The Horrible Secret That Doomed the Titanic From the Start

Experts believe that vital information was kept from passengers.

When the Titanic cast off from New York, it was labeled an “unsinkable ship.” On the night of April 14, however, the unthinkable happened when the 46,328-ton ship collided with an iceberg 400 miles south of Newfoundland and sank with over 1,500 people on board. The sinking of the unsinkable sent shockwaves throughout the entire world, triggered advancement in safety procedures, and brought about heated debates on the circumstances surrounding the tragedy.

There’s no doubt that the iceberg is at fault for the sinking, but the television documentary Titanic: The New Evidence points to another culprit. Journalist Senan Molony, who’s spent more than 30 years researching the sinking, claims that a coal fire contributed to the Titanic’s demise. He says, “The official Titanic inquiry branded [the sinking] as an act of God. This isn’t a simple story of colliding with an iceberg and sinking. It’s a perfect storm of extraordinary factors coming together: fire, ice, and criminal negligence.”

“The fire was known about, but it was played down. She should never have been put to sea.”

Molony discovered the shocking detail after studying various photographs taken by the ship’s chief electrical engineers before it left Belfast shipyard. “Nobody has investigated these marks before. It totally changes the narrative. We have metallurgy experts telling us that when you get that level of temperature against steel it makes it brittle, and reduces its strength by up to 75 percent. The fire was known about, but it was played down. She should never have been put to sea,” he says.

The photographs revealed a 30-foot-long black streak on the outside of the Titanic’s hull, the same side that was struck by the iceberg. Experts have surmised that the marks were likely caused by a fire started in one of the ship’s boiler rooms. Moreover, an official British inquiry made in 1912 mentioned the coal fire, but the judge who presided over it played it down.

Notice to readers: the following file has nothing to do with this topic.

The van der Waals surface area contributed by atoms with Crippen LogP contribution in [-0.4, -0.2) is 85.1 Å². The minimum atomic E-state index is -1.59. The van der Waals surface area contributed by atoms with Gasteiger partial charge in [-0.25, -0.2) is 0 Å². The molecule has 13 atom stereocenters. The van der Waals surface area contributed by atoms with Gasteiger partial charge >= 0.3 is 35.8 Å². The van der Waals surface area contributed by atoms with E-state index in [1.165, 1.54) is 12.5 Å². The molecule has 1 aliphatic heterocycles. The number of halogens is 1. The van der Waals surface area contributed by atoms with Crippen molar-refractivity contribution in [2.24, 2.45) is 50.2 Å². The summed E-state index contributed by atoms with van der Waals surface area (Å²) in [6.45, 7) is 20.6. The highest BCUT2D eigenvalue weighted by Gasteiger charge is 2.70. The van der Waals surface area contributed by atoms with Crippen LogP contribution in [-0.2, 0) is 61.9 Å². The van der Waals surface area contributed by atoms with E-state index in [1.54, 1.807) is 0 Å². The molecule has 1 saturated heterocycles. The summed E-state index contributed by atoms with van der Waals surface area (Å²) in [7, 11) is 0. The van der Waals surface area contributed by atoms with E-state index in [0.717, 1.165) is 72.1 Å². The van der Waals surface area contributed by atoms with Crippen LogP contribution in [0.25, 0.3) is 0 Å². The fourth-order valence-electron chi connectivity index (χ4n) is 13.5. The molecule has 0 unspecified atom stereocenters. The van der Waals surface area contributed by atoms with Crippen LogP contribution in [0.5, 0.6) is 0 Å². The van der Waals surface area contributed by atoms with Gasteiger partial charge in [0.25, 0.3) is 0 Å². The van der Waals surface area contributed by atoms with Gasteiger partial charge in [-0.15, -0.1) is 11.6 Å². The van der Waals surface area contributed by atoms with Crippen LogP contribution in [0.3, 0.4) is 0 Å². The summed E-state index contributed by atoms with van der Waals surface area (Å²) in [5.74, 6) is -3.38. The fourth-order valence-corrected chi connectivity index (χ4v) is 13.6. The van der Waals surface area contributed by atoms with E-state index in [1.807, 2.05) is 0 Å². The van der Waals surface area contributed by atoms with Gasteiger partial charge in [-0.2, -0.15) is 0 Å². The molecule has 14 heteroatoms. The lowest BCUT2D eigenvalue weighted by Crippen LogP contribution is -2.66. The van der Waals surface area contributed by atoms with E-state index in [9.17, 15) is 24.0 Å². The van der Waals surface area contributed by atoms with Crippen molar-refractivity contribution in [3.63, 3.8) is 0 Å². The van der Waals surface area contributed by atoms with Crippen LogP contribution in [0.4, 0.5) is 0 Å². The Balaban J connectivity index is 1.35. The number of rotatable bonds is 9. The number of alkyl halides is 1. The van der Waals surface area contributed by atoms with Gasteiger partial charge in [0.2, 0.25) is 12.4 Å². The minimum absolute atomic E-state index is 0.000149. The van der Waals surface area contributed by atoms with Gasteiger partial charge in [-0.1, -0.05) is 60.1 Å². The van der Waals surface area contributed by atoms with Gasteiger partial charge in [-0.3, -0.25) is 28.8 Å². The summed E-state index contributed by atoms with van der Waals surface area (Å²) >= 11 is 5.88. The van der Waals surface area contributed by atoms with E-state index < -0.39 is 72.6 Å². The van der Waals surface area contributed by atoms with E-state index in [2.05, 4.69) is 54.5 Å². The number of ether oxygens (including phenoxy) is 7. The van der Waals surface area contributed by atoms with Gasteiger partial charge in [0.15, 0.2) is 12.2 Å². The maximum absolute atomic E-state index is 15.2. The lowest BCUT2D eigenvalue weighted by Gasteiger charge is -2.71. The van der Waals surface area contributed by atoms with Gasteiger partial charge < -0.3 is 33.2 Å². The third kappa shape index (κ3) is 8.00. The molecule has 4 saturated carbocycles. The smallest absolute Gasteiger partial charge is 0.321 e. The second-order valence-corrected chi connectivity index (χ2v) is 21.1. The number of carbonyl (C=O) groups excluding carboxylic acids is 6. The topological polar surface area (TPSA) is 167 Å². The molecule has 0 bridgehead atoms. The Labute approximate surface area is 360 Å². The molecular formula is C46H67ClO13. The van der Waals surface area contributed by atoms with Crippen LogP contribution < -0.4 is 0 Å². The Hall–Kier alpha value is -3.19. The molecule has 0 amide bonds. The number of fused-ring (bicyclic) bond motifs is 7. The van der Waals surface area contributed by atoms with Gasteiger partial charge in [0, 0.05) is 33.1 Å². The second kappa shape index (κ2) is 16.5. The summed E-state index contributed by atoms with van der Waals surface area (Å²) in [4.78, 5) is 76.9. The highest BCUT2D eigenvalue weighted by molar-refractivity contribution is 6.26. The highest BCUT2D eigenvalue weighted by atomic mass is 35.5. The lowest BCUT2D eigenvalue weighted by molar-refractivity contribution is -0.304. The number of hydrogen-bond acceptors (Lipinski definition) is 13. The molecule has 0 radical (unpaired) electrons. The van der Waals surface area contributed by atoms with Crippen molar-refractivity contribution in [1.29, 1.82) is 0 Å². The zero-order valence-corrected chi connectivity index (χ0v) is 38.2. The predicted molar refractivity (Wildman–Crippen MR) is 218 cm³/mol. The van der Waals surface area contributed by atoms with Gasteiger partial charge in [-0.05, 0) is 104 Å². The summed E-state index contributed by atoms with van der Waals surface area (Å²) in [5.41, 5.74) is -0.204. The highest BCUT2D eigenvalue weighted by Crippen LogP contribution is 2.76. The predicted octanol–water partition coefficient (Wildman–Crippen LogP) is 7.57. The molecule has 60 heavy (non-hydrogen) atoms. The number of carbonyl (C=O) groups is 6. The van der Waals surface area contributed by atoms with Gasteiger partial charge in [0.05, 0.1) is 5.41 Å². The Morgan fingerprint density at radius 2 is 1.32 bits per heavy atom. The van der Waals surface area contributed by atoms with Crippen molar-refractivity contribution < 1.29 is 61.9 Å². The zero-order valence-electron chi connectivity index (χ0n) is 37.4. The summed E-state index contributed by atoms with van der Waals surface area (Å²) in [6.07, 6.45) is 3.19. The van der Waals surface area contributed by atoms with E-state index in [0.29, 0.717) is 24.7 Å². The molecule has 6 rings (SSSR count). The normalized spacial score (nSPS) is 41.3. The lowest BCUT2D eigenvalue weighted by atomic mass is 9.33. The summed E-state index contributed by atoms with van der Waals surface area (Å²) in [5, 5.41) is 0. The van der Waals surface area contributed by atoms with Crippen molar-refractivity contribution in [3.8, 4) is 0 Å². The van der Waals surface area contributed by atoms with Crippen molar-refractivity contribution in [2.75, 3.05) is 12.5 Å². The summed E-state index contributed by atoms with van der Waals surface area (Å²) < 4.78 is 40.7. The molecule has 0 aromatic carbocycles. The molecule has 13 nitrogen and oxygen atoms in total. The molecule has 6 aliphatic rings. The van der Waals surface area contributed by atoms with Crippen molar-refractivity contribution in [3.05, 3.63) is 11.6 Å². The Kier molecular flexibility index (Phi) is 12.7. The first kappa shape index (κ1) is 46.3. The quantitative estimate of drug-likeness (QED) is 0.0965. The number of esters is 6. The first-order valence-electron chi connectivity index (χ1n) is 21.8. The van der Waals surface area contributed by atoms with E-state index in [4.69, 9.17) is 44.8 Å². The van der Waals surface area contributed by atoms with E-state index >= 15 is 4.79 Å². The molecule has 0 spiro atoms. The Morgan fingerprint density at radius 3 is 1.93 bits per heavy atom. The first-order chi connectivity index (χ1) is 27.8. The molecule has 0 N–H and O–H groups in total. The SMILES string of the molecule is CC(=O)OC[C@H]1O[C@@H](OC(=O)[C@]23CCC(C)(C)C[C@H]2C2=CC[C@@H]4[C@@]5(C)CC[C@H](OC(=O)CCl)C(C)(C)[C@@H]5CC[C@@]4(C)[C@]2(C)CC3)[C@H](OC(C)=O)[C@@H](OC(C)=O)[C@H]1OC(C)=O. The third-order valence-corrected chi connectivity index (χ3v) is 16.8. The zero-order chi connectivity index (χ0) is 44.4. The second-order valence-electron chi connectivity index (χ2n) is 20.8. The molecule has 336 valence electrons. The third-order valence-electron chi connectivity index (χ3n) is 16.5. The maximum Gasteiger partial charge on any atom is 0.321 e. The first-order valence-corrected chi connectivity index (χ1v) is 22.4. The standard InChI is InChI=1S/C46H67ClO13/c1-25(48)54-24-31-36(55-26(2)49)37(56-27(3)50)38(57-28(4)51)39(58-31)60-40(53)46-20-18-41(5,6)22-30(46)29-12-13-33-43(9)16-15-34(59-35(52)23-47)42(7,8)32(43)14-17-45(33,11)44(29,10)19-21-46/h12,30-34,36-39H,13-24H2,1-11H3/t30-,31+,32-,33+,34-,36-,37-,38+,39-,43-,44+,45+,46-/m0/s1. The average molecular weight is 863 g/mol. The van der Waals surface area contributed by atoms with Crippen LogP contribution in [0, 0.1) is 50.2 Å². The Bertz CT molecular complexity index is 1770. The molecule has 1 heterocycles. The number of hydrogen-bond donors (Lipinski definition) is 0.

Attempts to extinguish the fire were unsuccessful since it was too large to control. Aside from the high temperatures, a ship as big as the Titanic had three-story coal bunkers which made it impossible. A select few from the crew were aware of the fire, but they were under strict instruction to keep the information at bay. Molony believes that the fire could have started three weeks before the ship’s maiden voyage. The fire is believed to have caused the Titanic to travel at high speed and weaken the hull.

Source: Titanic: The New Evidence

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Paolo Chua
Associate Style Editor
Paolo Chua is the Associate Style Editor at Esquire Philippines, where he writes about fashion and grooming. Before joining Esquire Philippines, he was a writer at Town & Country Philippines.
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